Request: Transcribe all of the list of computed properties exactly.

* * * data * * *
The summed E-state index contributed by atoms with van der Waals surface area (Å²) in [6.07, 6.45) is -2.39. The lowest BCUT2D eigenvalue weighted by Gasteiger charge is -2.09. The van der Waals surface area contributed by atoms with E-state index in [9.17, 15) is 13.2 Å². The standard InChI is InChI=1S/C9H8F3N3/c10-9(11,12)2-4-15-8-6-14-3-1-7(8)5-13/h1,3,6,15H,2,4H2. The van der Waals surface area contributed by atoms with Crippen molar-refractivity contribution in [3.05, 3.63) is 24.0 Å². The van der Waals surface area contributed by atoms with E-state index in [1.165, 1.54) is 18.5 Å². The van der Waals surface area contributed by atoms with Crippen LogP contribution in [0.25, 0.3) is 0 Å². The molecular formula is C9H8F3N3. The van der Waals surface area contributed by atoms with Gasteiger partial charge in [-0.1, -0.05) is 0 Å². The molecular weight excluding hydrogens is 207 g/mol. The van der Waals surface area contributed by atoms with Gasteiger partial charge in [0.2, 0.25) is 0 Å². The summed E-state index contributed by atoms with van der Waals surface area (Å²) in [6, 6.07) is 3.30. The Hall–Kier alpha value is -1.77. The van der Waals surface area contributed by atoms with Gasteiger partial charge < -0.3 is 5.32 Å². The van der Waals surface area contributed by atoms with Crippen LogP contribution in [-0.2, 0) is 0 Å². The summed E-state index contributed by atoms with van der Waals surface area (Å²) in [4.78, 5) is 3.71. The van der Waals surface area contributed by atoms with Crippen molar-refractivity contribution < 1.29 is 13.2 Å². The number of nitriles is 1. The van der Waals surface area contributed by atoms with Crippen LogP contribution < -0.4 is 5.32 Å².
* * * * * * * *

The summed E-state index contributed by atoms with van der Waals surface area (Å²) in [6.07, 6.45) is -2.39. The lowest BCUT2D eigenvalue weighted by Gasteiger charge is -2.09. The van der Waals surface area contributed by atoms with E-state index in [9.17, 15) is 13.2 Å². The standard InChI is InChI=1S/C9H8F3N3/c10-9(11,12)2-4-15-8-6-14-3-1-7(8)5-13/h1,3,6,15H,2,4H2. The van der Waals surface area contributed by atoms with Crippen molar-refractivity contribution in [3.05, 3.63) is 24.0 Å². The van der Waals surface area contributed by atoms with E-state index in [1.165, 1.54) is 18.5 Å². The van der Waals surface area contributed by atoms with Crippen LogP contribution in [0.25, 0.3) is 0 Å². The molecular formula is C9H8F3N3. The van der Waals surface area contributed by atoms with Gasteiger partial charge in [-0.1, -0.05) is 0 Å². The molecular weight excluding hydrogens is 207 g/mol. The van der Waals surface area contributed by atoms with Gasteiger partial charge in [0.2, 0.25) is 0 Å². The summed E-state index contributed by atoms with van der Waals surface area (Å²) in [6, 6.07) is 3.30. The Hall–Kier alpha value is -1.77. The van der Waals surface area contributed by atoms with Gasteiger partial charge < -0.3 is 5.32 Å². The van der Waals surface area contributed by atoms with Crippen LogP contribution in [-0.2, 0) is 0 Å². The summed E-state index contributed by atoms with van der Waals surface area (Å²) in [4.78, 5) is 3.71. The van der Waals surface area contributed by atoms with Crippen molar-refractivity contribution < 1.29 is 13.2 Å². The number of nitriles is 1. The van der Waals surface area contributed by atoms with Crippen LogP contribution < -0.4 is 5.32 Å².